The comprehensive plan amendment for the 450 acre Spring Center development was discussed again at the regular Board of County Commissioners (BOCC) meeting on April 10, 2018. Assistant County Administrator Ron Pianta opened the discussion, reminding the board and those in attendance that the purpose of the discussion was for the board to consider the amendment, the background information, and to determine whether or not to transmit the amendment to the state’s Department of Economic Opportunity. The board unanimously voted to transmit the amendment.
Several area residents have been in contact with the commissioners as well as County Planner Cayce Dagenhart, concerned about their homes, many voicing concerns that they’ll lose their property to Eminent Domain. Chairman Steve Champion used the term “fake news,” and confirmed with staff that Eminent Domain does not apply to the homes bordering the intended city center. County Attorney Garth Coller added that it’s against the law for the county to act on behalf of a developer to take property from an owner. However, it is legal for the developer to negotiate sale of property with an owner, but a property owner cannot be forced to sell.
Dagenhart and Planner Omar De Pablo reviewed the maps of the 450-acre tract of land, bordering immediately west and south of Explorer K-8, extending west to River Road and south to Running Oak Court. The eastern-most border will run adjacent to Jason Road and Greynolds Avenue. The planned development district will include a central hub for retail and commercial offices, and county offices are envisioned as well, such as offices for the Fire Department and Sheriff’s Office.
The “Town Center” layout is also expected to include 3,000 new residences, consisting of single family homes and multi-family structures, with the highest density housing closest to the commercial hub. The plan also includes a 20-acre park immediately west of the school, and expansion area for the school to the south. Several “pocket parks” are also planned throughout the area.
The county staff reiterated several times that the zoning map shown is “just an idea” right now, to amend the future description in the Comprehensive Plan. Rezoning is not approved yet, and not the item up for the April 10th vote.
All commissioners are in support of the proposed amendment, however most residents are opposed, concerned about traffic, the loss of greenspace, and that the development will bring big-city problems to an area where people moved to escape a large city. Supporters of the plan think the development will result in less population density, than if the property was developed only with single-family homes. Commissioner John Allocco said the development could actually prevent “suburban sprawl.”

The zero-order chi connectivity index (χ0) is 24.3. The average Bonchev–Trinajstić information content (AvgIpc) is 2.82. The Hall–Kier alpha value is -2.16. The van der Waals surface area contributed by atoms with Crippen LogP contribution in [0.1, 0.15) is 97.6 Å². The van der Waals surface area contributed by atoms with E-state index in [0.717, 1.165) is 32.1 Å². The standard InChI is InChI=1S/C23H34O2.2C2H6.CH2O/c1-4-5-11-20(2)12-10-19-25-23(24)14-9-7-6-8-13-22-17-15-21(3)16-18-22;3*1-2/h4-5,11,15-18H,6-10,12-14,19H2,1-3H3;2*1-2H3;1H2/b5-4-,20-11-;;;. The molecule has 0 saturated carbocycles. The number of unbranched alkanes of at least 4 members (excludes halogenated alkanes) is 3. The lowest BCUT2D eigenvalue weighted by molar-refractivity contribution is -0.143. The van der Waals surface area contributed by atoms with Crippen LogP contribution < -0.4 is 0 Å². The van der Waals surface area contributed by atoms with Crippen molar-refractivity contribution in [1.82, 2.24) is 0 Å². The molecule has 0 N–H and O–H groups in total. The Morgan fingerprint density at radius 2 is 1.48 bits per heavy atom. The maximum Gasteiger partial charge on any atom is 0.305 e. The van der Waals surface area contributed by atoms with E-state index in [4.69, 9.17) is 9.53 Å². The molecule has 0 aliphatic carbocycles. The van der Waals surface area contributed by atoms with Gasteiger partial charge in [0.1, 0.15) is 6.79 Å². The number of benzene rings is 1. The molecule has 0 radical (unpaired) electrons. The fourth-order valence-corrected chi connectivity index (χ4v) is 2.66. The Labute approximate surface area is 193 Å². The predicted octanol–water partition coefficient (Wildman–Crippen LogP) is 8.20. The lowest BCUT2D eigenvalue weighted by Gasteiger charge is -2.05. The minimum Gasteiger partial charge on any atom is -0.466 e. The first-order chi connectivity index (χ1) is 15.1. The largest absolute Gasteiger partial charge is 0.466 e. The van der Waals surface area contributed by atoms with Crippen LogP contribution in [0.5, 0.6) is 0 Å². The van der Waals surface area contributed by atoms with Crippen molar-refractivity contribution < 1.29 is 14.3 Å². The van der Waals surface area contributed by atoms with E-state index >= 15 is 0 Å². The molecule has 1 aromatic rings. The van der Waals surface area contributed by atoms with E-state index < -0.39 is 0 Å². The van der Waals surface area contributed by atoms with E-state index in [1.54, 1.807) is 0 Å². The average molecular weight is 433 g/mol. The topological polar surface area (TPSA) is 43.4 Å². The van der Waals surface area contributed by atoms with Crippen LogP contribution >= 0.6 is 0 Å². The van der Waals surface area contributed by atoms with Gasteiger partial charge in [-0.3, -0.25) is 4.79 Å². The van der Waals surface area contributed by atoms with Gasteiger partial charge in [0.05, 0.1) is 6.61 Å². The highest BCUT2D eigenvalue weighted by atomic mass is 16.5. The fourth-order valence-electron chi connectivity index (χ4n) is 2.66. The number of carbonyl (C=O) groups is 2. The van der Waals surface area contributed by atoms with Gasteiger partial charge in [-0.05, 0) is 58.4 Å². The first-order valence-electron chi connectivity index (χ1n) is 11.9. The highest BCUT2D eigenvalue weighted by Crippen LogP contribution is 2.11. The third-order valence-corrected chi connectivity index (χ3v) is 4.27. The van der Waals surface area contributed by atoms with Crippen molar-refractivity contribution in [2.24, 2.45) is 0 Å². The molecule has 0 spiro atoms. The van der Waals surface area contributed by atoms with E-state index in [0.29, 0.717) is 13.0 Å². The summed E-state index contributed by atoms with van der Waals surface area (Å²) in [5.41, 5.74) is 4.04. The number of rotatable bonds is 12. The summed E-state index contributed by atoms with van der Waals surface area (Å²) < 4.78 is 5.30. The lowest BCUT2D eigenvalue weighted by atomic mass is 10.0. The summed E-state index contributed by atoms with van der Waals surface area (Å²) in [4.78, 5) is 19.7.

Included in the amendment is a policy that states that the developer will conduct traffic, water, and other engineering studies at each phase of the project.
Water-supply already seems to be a pressing issue as reported last week in an unrelated article on commissioners denying the sale of water to a Paso development. According to a Hernando County Utility Department analysis report, upcoming infill developments will be problematic in terms of water supply. The Spring Hill Town Center project will add 450,000 gallons per day in residential water usage and 100,000 gallons per day in commercial water usage. The report states, ‘When the subject of water supply was mentioned during this meeting (July 26, 2017 pre-application meeting), a SWFWMD representative present stated decisively that no additional water withdrawal would be permitted in the Spring Hill area. Any additional water withdrawal would have to be from the north or eastern regions of the County. The utility has initiated capital projects to add one or more water plants and associated wells in the eastern service area, but these are only in the planning stages now and will not be available to provide water for the western service area for many years. Once available groundwater sources have been depleted, the county will have to move to more expensive and less desirable water sources, such as reverse osmosis and direct potable reuse.’ ”
The Spring Center developer will be working closely with the appropriate engineers to remedy any arising issues.
Future public hearings and workshops are expected, and no work is expected to start for 3-4 years. and The Hernando Sun will continue to follow developments.